Sermon title: Christ Crucified, But Coming Again
Immanuel Baptist Church – Sunday, July 5, 2020
Immanuel Baptist Church describes itself as a church
“preaching Christ crucified, risen and
It’s not popular today to preach Christ “coming again,”
because that would disrupt the status quo.
But Christ “coming again” is the key outcome
of “Christ crucified” and “Christ risen.”
And we dare not neglect it—
especially in view of the way
this world seems to be heading today.
In recent weeks we’ve looked at the trials,
our Lord Jesus was subjected to
before he went to the cross.
There was a whole series
of criminal hearings & trials—
within hours of each other,
before the Jewish supreme court,
and the Roman courts of Herod
and Pontius Pilate.
The Roman governor Pilate
found Jesus ‘not guilty’
but gave in to pressure
to have him executed anyway.
Pilate made several attempts to release Jesus,
but finally sent him off to be crucified—
—a man he knew to be innocent.
All of this was foretold
thousands of years ahead of time
by the prophets of the Old Testament.
It wasn’t just some miscarriage of justice,
but, rather, God sent his only Son
to die on the cross for us,
so that we might receive
forgiveness of our sins
and everlasting life in heaven.
But, first, Christ had to suffer—
to keep us from suffering everlasting damnation.
And the 4 Gospels take us step by step
through that suffering of Christ.
Let’s take those steps now, with our Lord Jesus,
as he sets off from Pontius Pilate’s courtroom
to the cross of Calvary.
Luke 23:26 tells us,
“As the soldiers led him away, they seized Simon from Cyrene, who was on his way in from the country, and put the cross on him and made him carry it behind Jesus.”
It appears that what he experienced
and witnessed that day
must have led Simon of Cyrene
to become a disciple,
along with his 2 sons
who are named in Mark’s Gospel.
Luke continues to say,
27 A large number of people followed him, including women who mourned and wailed for him. 28 Jesus turned and said to them, “Daughters of Jerusalem, do not weep for me; weep for yourselves and for your children. 29 For the time will come when you will say, ‘Blessed are the childless women, the wombs that never bore and the breasts that never nursed!’ 30 Then
“ ‘they will say to the mountains, “Fall on us!”
and to the hills, “Cover us!” ’
31 For if people do these things when the tree is green, what will happen when it is dry?”
If such a terrible thing was happening
when Jesus was there with them,
what worse things would happen
after he was gone?
Christ was apparently referring
to the desolation that would come upon Jerusalem
within a generation—
the “great tribulation” he foretold would happen
when “the abomination that causes desolation”
—the Roman armies would kill a million Jews
carry off the rest captive,
and desolate the city of Jerusalem.
That horrible experience would be easier to go through
for the childless
than for women with young children.
So, Jesus told them,
“Daughters of Jerusalem, do not weep for me;
weep for yourselves and for your children.”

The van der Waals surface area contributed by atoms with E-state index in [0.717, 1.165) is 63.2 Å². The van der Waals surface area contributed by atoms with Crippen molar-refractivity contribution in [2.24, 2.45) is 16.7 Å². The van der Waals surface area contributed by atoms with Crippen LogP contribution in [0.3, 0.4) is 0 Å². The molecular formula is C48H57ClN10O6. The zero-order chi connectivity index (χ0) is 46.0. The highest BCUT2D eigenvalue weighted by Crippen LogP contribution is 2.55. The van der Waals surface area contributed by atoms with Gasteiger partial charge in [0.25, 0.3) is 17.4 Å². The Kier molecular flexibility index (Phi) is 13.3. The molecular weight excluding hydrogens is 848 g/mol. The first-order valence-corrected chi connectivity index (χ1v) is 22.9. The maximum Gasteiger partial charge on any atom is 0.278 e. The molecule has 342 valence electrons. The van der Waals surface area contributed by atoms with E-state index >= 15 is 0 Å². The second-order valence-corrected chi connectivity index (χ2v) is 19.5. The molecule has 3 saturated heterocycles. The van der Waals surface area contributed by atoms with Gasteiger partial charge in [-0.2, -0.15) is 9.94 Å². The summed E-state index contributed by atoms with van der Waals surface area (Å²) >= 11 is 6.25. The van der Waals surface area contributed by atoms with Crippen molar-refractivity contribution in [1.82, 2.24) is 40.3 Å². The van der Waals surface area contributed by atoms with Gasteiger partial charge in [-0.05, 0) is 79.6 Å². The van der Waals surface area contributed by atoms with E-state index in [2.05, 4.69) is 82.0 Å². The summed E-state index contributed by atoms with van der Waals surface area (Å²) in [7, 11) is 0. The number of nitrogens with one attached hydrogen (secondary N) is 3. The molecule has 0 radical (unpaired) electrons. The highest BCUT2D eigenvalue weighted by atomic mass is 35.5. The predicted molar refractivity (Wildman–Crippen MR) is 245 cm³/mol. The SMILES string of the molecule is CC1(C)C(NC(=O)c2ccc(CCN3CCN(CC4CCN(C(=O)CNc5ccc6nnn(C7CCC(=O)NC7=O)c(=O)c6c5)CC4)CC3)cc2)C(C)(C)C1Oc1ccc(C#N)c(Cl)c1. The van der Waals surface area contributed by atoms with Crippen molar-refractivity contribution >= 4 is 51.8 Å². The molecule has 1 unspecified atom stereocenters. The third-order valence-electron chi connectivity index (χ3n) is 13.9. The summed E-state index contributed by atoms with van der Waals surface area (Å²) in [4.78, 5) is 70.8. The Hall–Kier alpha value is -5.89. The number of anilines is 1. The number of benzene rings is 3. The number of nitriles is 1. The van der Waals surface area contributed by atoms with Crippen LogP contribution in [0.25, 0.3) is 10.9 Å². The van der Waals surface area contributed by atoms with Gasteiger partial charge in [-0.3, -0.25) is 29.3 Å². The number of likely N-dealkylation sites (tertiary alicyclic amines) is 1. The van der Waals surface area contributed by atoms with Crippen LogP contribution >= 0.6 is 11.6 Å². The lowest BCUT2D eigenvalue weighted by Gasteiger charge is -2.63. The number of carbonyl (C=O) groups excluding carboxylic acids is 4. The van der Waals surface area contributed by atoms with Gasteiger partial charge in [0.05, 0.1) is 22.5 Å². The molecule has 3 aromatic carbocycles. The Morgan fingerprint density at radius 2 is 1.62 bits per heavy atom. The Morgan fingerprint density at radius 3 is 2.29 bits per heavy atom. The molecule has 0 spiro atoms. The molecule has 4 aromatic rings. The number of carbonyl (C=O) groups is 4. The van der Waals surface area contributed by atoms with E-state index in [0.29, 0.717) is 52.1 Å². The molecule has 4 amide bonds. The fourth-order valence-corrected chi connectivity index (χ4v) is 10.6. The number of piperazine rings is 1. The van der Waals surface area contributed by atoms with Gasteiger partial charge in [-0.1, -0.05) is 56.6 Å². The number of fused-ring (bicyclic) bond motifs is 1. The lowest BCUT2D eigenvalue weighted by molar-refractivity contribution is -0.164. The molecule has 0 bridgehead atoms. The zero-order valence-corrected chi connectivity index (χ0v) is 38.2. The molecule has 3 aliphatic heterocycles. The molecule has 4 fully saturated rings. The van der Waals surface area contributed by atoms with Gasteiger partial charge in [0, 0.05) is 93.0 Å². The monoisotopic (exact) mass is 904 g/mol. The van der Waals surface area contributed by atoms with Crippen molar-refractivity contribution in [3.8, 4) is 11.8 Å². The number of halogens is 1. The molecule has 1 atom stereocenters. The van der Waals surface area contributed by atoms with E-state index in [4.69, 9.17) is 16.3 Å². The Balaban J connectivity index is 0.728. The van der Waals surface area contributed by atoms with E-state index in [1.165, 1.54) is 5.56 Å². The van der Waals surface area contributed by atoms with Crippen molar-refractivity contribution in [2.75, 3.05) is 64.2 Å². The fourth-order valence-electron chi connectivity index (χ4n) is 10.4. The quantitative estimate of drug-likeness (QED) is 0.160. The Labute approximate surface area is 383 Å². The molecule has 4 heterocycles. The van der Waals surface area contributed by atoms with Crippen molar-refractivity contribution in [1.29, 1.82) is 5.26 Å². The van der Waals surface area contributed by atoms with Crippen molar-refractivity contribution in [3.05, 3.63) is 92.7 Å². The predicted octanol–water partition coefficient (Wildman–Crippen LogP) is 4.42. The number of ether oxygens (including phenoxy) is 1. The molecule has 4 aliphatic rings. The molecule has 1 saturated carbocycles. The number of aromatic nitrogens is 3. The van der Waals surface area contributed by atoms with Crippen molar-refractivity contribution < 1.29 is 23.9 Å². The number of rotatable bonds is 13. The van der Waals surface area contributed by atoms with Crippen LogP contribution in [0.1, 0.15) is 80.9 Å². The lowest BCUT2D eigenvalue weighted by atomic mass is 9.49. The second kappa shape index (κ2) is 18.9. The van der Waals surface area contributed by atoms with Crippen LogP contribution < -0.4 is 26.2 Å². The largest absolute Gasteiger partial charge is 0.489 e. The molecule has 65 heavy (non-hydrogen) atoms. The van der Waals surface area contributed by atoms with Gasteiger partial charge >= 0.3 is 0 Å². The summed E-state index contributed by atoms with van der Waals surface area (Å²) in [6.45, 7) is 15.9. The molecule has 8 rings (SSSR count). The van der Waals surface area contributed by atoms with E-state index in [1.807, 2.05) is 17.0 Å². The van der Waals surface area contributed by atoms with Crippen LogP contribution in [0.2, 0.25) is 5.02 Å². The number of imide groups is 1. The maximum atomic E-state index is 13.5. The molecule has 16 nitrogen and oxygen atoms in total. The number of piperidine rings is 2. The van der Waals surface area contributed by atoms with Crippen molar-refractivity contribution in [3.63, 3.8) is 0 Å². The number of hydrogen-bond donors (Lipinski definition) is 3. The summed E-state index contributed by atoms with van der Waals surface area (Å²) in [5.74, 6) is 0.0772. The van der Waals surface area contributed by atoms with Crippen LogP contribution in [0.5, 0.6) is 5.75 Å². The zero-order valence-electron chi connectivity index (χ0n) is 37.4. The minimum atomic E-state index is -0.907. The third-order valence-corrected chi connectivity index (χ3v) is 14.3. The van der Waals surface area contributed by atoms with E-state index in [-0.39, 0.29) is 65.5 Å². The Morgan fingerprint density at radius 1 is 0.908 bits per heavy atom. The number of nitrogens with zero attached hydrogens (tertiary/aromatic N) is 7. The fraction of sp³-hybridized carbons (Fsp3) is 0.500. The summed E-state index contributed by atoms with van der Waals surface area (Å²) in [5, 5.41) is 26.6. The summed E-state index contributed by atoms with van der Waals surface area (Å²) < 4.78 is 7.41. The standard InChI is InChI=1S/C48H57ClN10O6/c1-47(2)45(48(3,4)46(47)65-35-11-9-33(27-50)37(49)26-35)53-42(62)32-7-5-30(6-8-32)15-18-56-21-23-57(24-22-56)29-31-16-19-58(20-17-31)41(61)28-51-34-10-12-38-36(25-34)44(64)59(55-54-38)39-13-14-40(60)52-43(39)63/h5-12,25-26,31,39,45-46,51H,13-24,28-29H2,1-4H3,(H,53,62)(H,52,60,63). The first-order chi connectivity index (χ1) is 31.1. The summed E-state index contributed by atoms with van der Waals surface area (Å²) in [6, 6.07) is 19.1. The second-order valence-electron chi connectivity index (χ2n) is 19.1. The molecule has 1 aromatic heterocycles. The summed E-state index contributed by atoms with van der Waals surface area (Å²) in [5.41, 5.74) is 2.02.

The procession continued
toward the place of execution,
and Mark Chapter 15 tells us,
22 They brought Jesus to the place called Golgotha (which means “the place of the skull”). 23Then they offered him wine mixed with myrrh, but he did not take it. 24And they crucified him. Dividing up his clothes, they cast lots to see what each would get.
25It was nine in the morning when they crucified him. 26The written notice of the charge against him read: the king of the Jews.
27They crucified two rebels with him, one on his right and one on his left.
Luke 23:34 tells us,
Jesus said, "Father, forgive them, for they do not know what they are doing."
All 4 Gospels tell us about how the Roman soldiers
divided Jesus’ clothing among them,
and about the sign Pontius Pilate
had posted on the cross over Jesus’ head.
But John Chapter 19 fills in more of the details.
19Pilate had a notice prepared and fastened to the cross. It read: jesus of nazareth, the king of the jews. 20Many of the Jews read this sign, for the place where Jesus was crucified was near the city, and the sign was written in Aramaic, Latin and Greek. 21The chief priests of the Jews protested to Pilate, “Do not write ‘The King of the Jews,’ but that this man claimed to be king of the Jews.”
22Pilate answered, “What I have written, I have written.”
23 When the soldiers crucified Jesus, they took his clothes, dividing them into four shares, one for each of them, with the undergarment remaining. This garment was seamless, woven in one piece from top to bottom.
24 “Let’s not tear it,” they said to one another. “Let’s decide by lot who will get it.”
This happened that the scripture might be fulfilled that said,
“They divided my clothes among them
and cast lots for my garment.”
So this is what the soldiers did.
That Scripture that was fulfilled was Psalm 22,
written a thousand years earlier,
which begins with words Jesus spoke on the cross:
1 My God, my God, why have you forsaken me?
and tells how those standing around would mock him,
7 All who see me mock me;
they hurl insults, shaking their heads.